An overlooked yet beautiful butterfly has been seen in much greater numbers than normal this year, Butterfly Conservation (BC) Scotland can reveal.

The wildlife charity has received sightings of the Green Hairstreak in a number of new locations, including the most recent at a small pond in Logierait Wood near Pitlochry in Perth and Kinross.

The butterfly was spotted on Saturday 20 June by BC Scotland’s ‘Bog Squad’ team - a volunteer task force created to carry out rehabilitation works on damaged peat bogs across the Scottish Central Belt, with funding from Scottish Natural Heritage’s Peatland ACTION project.

The team were at the site with the British Dragonfly Society, carrying out habitat restoration work to save the extremely rare Northern Damselfly.

Northern Damselfly by Paul KirklandBog Squad Project Officer David Hill said: “I spotted it to the right of the pond, where we’ve been helping block an old drainage ditch which was causing this rare damselfly’s breeding area to dry out.

“The butterfly is unmistakable with its bright green-coloured underwings and even though it’s been recorded in neighbouring areas, this is the first time it has ever been seen on the Logierait Mire.”

Logierait Mire is a Site of Special Scientific Interest (SSSI), a place of key wildlife importance situated in the hills above Pitlochry. The area is also home to butterflies like the Comma, Dark Green Fritillary and the rare Pearl-bordered Fritillary.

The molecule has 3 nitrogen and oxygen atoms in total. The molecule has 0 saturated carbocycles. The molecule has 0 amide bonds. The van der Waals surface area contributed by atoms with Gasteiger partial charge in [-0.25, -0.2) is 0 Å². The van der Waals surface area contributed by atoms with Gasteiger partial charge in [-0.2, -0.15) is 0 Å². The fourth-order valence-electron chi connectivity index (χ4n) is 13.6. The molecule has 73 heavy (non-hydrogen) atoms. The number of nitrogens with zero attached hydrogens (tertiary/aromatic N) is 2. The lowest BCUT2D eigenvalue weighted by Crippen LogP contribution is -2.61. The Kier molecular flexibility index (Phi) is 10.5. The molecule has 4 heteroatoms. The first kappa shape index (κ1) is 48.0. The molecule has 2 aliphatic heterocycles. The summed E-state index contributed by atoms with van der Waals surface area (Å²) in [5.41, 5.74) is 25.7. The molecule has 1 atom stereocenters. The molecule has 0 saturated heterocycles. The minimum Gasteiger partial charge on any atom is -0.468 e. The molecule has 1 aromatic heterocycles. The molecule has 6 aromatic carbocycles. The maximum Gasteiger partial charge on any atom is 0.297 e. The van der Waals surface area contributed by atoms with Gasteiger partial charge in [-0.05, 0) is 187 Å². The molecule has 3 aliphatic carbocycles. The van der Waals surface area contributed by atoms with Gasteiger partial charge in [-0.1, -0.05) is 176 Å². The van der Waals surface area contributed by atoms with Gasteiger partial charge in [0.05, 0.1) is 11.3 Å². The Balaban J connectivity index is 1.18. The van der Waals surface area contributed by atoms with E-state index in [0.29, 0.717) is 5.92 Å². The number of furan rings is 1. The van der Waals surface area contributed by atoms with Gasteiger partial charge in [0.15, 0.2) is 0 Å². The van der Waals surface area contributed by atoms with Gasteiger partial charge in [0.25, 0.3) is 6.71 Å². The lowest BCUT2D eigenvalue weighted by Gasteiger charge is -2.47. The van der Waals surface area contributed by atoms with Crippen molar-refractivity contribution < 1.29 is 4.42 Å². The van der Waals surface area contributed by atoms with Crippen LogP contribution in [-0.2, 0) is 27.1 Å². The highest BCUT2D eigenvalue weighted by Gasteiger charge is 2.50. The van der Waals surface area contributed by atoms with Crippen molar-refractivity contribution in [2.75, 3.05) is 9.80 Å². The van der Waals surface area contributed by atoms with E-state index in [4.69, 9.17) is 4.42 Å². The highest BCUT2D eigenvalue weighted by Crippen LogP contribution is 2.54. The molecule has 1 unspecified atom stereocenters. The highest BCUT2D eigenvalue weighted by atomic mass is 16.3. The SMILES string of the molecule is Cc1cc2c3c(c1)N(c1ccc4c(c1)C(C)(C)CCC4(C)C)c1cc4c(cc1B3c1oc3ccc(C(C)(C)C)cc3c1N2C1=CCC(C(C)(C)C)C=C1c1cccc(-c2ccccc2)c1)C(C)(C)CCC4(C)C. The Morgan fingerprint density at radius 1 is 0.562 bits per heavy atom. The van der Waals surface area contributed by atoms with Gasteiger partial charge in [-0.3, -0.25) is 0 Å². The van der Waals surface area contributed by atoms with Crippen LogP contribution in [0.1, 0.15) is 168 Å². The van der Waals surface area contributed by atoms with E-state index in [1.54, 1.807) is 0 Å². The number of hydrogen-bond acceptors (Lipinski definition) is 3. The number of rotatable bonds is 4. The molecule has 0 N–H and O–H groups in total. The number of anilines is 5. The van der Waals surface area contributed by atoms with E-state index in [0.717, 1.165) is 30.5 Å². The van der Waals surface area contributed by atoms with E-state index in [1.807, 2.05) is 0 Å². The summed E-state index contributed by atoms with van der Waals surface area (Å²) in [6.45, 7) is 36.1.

The Green Hairstreak is found in many parts of the UK, but it has been under-recorded in Scotland for some time. This year BC Scotland has received more sightings of the butterfly than ever before, with a number of new locations being reported to the wildlife charity.

David added: “Seeing this butterfly really was a bonus to an already successful day, which saw volunteers create two dams to help the pond retain more water – a habitat which is vital to the survival of the rare Northern Damselfly.”

The Green Hairstreak can be seen on the wing for the next couple of weeks only, as it is traditionally a spring butterfly. It favours heathland areas, but can also be found on moorland, chalk downland, scrubby hillsides and disused railway lines. Despite its upperwings being brown in colour, these are rarely seen as the butterfly always settles with its wings firmly closed, revealing the jade-green colour of its underwings.

If you would like to volunteer with the Bog Squad, please contact David Hill, Bog Squad Project Officer, on: 07787 989 793 or email: @email

The British Dragonfly Society (BDS) encourages the study and conservation of dragonflies and their natural habitats, especially in the United Kingdom. If you spot any dragonflies this summer, please let them know at:

Alternatively, if you'd like to speak to someone from the BDS or have any photos you would like to send, please email Daniele Muir at: @email or call: 07749 768 117.